The Revolution Will Be Digitised

Pierre-Joseph Proudhon A couple of months ago, I was grumping that Proudhon’s General Idea of the Revolution in the 19th Century wasn’t available online. I see that now it is; thanks, Charles! And check out the rest of Charles’ Fair Use Repository.

In Proudhon-related news, I’ll soon be posting (in the Molinari Institute’s online library) Benjamin Tucker’s translation of Proudhon’s debate with Bastiat on interest and credit, as well as my own comments on the debate (here). (Regular readers of this blog will not be surprised to learn that I think Proudhon and Bastiat are each partly right and partly wrong.) Also coming soon: Tucker’s Instead of A Book!

Addendum: Would a quote from Proudhon ever appear on the Cato Institute’s website? Check it out.


Dagny on a Train

Angelina Jolie [cross-posted at Liberty & Power]

Looks like Angelina Jolie will indeed be starring in the film version of Atlas Shrugged. (Conical hat tip to Wally Conger and Bob Bidinotto.)

This will likely translate into lots of new Rand readers, which is good. But as I’ve said before, we left-Randians will need to work hard to make sure new inquirers know about the full range of Rand’s legacy. I have some thoughts about how to do that – coming soon!


The Shroud of Turin

Dragonslayer's helmet Of all the various tales of Middle-Earth that J. R. R. Tolkien wrote in addition to The Hobbit and The Lord of the Rings, my favourite has long been his unfinished novel Narn i hin Húrin (“The Children of Hurin”), printed in Unfinished Tales.

There are two stories from the Middle-Earth backstory cycle that Tolkien wrote in various versions, both prose and verse, over and over and over again: the story of Beren and Luthien, and the story of Turin and the Dragon – the latter a grim tale of a doomed hero, drawing heavily on Norse and Finnish legends. (Picture an Elric story, but written by Tolkien.) Narn i hin Húrin is one of the many versions of the Turin story; but it is unique among the various Silmarillion-related works in being written in something much closer to novelistic style and detail than any other Middle-Earth material besides The Hobbit and LOTR. It really would have been another Middle-Earth novel if Tolkien had finished it. (One might say that if The Hobbit is Tolkien’s Rheingold and LOTR is Tolkien’s Götterdämmerung, then Narn i hin Húrin is Tolkien’s Siegfried and Walküre.)

Now comes the news (see here and here) that Christopher Tolkien, J. R. R.’s son, is completing the novel. Peter Jackson, are you listening?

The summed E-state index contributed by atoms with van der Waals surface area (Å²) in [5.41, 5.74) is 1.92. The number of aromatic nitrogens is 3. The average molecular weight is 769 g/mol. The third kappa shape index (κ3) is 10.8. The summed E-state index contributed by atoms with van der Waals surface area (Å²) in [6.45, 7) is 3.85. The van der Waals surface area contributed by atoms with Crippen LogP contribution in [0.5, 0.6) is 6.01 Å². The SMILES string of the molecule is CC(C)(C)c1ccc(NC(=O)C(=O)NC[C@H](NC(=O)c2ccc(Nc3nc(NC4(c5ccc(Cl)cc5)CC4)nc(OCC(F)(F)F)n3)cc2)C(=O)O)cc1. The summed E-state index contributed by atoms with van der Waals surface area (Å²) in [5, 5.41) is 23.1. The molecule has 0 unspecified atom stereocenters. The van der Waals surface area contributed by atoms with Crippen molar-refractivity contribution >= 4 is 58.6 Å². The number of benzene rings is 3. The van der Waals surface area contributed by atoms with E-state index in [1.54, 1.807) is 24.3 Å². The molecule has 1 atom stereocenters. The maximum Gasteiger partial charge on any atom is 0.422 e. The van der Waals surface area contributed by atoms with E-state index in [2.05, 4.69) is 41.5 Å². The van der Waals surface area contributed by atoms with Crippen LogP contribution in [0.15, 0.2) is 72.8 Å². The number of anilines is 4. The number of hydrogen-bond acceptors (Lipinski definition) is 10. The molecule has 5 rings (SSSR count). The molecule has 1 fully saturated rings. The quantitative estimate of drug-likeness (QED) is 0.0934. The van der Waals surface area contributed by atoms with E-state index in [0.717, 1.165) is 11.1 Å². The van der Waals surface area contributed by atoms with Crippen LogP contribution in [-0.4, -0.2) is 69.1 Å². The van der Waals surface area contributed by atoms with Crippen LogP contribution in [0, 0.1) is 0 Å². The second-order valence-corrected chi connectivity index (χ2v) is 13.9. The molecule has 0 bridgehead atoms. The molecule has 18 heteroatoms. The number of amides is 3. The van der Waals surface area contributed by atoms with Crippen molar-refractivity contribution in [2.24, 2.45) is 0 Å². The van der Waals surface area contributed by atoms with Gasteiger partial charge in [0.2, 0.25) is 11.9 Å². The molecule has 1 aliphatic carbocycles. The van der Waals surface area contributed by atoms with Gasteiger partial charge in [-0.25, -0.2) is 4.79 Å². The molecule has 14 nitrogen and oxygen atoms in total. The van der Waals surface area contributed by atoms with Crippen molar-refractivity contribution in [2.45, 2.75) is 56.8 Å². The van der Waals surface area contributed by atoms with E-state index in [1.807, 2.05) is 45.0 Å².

Why They Were Anarchists

Anti-Anarchist Cartoon, 1886 More anarchist classics!

Benjamin Tucker and Voltairine de Cleyre each wrote essays on the subject “Why I Am An Anarchist.”

Tucker’s essay appeared in Hugh Pentecost’s Twentieth Century in 1892, and was subsequently republished as a pamphlet in 1934. It’s not well known, since it didn’t appear in Liberty, Instead of a Book, or Individual Liberty.

De Cleyre’s piece was delivered as a lecture in 1897, and subsequently appeared in Emma Goldman’s Mother Earth in 1908.

Online now, they are.


So Who’s Behind All These Conspiracy Theories?

My 9/11 blog post Five Years After was re-posted on LRC this weekend. The new version is substantially identical to the old one, except that it includes this additional paragraph:

The fifth anniversary was marked by commemorations amounting to an apotheosis of the American State, with endless images of waving flags, and endless posturing. The 9/11 attacks were repeatedly referred to as “the worst terrorist attack in history” (conveniently forgetting Hiroshima, Nagasaki, Dresden …). The president spoke earnestly about children who “still long for the daddies who will never cradle them in their arms” (as though having one’s father killed was something only suffered, never caused, by Americans) and about “fighting to maintain the way of life enjoyed by free nations” (as though ending lives abroad and destroying freedom here were the natural way to do this). “America did not ask for this war,” he proclaimed innocently, as though the terrorists’ actions were something other than a response to, and in large part a mirror image of, U.S. foreign policy in the years prior to 9/11.